rain, like Danae, with their golden burden, while
the warrior hosts of the barley beyond hold their
spiky crests white and erect.

The winding lines of telegraph-poles that mark
the road can be seen stretching away for miles
among the hills. The sun has set now, and
night, falling earlier in the late autumn, is coming
down. It is the gloaming hour. Out of the
grass-field here by the roadside the trailing-footed
kine, with patient eyes and deep udders, are turn-
ing down the hill towards their byre. Their
satisfied breathing fills the air as they pass with
the warm sweet scent of clover.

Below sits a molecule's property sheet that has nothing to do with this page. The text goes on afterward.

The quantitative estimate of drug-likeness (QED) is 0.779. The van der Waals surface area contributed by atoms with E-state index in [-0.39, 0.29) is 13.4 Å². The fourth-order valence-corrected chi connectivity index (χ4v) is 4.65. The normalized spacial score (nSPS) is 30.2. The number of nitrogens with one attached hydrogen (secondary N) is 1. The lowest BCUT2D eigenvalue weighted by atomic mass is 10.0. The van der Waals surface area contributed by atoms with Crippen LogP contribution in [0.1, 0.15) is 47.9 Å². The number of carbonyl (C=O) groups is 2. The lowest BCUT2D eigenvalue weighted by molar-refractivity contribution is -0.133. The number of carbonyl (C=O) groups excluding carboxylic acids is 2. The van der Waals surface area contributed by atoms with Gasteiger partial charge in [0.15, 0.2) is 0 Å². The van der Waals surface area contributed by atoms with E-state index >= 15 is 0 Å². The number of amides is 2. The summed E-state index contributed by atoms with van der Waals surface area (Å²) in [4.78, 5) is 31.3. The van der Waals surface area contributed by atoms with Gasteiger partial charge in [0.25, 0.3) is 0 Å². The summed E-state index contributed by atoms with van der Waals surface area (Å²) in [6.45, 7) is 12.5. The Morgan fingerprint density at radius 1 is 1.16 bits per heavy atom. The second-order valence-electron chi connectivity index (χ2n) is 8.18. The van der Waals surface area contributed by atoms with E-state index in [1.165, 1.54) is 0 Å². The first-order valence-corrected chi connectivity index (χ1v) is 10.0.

Not another creature is to be seen on the upland
road ; only, now and again, the lonely cry of the
curlew can still be heard far off upon the moor.
The last field is passed, and the last shieling lies
behind in the valley. The air up here is full of the
honey-scent of the heather. The last belated bee,
however, hummed homewards half an hour ago.

Cool yet is the air of the corrie
as it comes from the waterfall, and all the
mountain-side is musical with the far-off call of
the grouse. Under the rich-leaved plane-trees
there is the hum of bees at the green hanging
blossoms, and from the meadows by the river
drift the bleatings of a thousand lambs. Appetite
comes here keen as a knife if one but stands a
moment on the sunny doorstep, and the morning
meal is enjoyed with a whole-hearted zest that
brooks no scantiness. Indeed, if there be heal-
ing power anywhere on earth for the wasted
body or the sorrowing soul, it is to be found
here among the hills. Who can long be sick
at heart with that glory of valley and sky about